Tag Archives: habitat

NIMBYs and the Environmentalists Fighting the Wrong Battle

By Dom Nozzi

November 26, 2000

While I agree that it is nearly always suburbanites who are cloaking their NIMBY arguments under the moral-high-ground mantle of environmentalism, it is far too often the case that strong, intelligent environmentalists (who perhaps should know better) often get caught up in the NIMBY hysteria. It has only been recently that the national Sierra Club has started to stop (at least in some of their public statements) their widespread NIMBY efforts and focused more attention on the real culprit — sprawl.

In the Florida town where I worked as a town planner, a number of in-town projects were hammered by intelligent environmentalists — environmentalists who were comparatively silent in the face of the incremental, relentless, profound, larger-scale ecological destruction that happens in outlying (sprawl) areas.

In the grander scheme of things, the natural environment is much better off if a few urban trees are lost, a disturbed urban woodland is replaced by housing, or the habitat for a few raccoons and squirrels is removed rather than the common alternative: the loss of hundreds of acres of nearly pristine woodlands, and high-quality habitat that is home to, say, eagles, fox squirrels, and gopher tortoise.

I honestly don’t believe there is a third choice: Loss of neither. I believe that south Florida and southern California are testaments to the belief that there was a third choice.

I continue to remain highly annoyed (but not surprised) that for many intelligent environmentalists, minimizing residential densities is the be-all-and-end-all of NIMBY-protest-Toronto-Boston-SanFrancisco-neighbourhood-airport-housing-preservation-Condo.ca_-512x341environmental conservation when it comes to urban development. I shall not name names, but there are local environmentalists who were guilty of this just this past week. There is little that I can think of that is a more ruinous strategy for our future in this county than to persist in the strategy of thinking that low densities will save us.

Environmentalists must get on board with the idea that we need higher, livable densities (or to give it a less controversial name, “compact development”) in proper locations. If this does not happen, we will have no chance of averting a car-happy south Florida future…

My experience, in other words, is that it is not just suburbanites cloaked as environmentalists.

The key to a future rich in sustainability, quality of life, transportation choice, and civic pride is modest size. Modestly sized street dimensions. Modest distances between land uses (and, implicitly, modest community and neighborhood size). Modest building setbacks. By stark contrast, sprawl is most accurately defined by large size. Big setbacks, large distances to destinations, tall lights, massive parking lots, and huge street dimensions. In other words, sprawl is characterized by being scaled for cars, not people.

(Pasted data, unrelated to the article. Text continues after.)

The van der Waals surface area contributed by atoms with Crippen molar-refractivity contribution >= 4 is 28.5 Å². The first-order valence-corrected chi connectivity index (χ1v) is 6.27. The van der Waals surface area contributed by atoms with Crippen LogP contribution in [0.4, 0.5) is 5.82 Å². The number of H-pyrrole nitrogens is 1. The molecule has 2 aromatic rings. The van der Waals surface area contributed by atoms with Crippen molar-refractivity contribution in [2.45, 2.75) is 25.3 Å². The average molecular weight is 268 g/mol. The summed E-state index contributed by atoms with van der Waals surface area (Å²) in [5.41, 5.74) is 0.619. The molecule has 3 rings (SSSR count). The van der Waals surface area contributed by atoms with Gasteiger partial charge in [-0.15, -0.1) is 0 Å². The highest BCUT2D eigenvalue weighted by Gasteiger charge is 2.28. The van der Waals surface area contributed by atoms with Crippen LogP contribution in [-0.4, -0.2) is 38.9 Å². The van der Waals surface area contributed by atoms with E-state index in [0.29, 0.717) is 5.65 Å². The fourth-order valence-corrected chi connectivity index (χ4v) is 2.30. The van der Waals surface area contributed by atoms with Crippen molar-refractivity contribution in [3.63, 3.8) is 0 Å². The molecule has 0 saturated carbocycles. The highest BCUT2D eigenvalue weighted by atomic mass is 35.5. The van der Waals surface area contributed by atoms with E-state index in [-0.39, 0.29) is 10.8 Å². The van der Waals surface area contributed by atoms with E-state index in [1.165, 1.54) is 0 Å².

Far too many environmentalists fight, ironically, for excessive sizes in their advocacy regarding local development.

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Filed under Politics, Sprawl, Suburbia, Urban Design

Do People Inevitably Ruin Pleasant Places?

By Dom Nozzi

May 22, 2016

Do humans inevitably ruin pleasant places? I hear this proclamation often from a good friend.

But it doesn’t have to be that way.

Making cars happy by fighting against traffic congestion and fighting for more free parking inevitably and powerfully fouls the human habitat – our neighborhoods and cities. Many of us have fled our car-happy fouled nests for greener pastures.july-2015-2

Why did we foul our original nest to make cars happy? Why don’t we return to the timeless tradition of making our nest PEOPLE-happy places?

Because it is inconceivable to us to make car travel inconvenient and costly. We have made the awful mistake of equating happy, cheap car travel with quality of life. It is a recipe, ironically, for fouling our own nest and fleeing to the “untouched” outlying areas.

In sum, this pattern has little or nothing to do with population growth or humans being hard-wired to want to destroy what they love. It has a LOT to do with our drive to make the car habitat wonderful, which unintentionally and unknowingly fouls the human habitat.

Humans don’t hate compact living arrangements. Indeed, we LOVE such design when we travel to ancient European cities.

Humans in space-hogging cars hate compact living arrangements.

When we get behind the wheel of a car, we think like a car. We think paradise is wide open highways and huge free parking lots. What we don’t realize until it is too late is that our cities then become like Houston. Or Buffalo. Or Detroit. Or Phoenix.

A huge number of Boulder CO greenies and intellectuals, for example, unknowingly promote loss of Colorado wilderness by ruinously thinking the key to their quality of life is to “stop growth,” fighting against traffic congestion and fighting for more free parking.

Shame on them. Shame on most all of us for agreeing with this.

 

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Filed under Transportation, Urban Design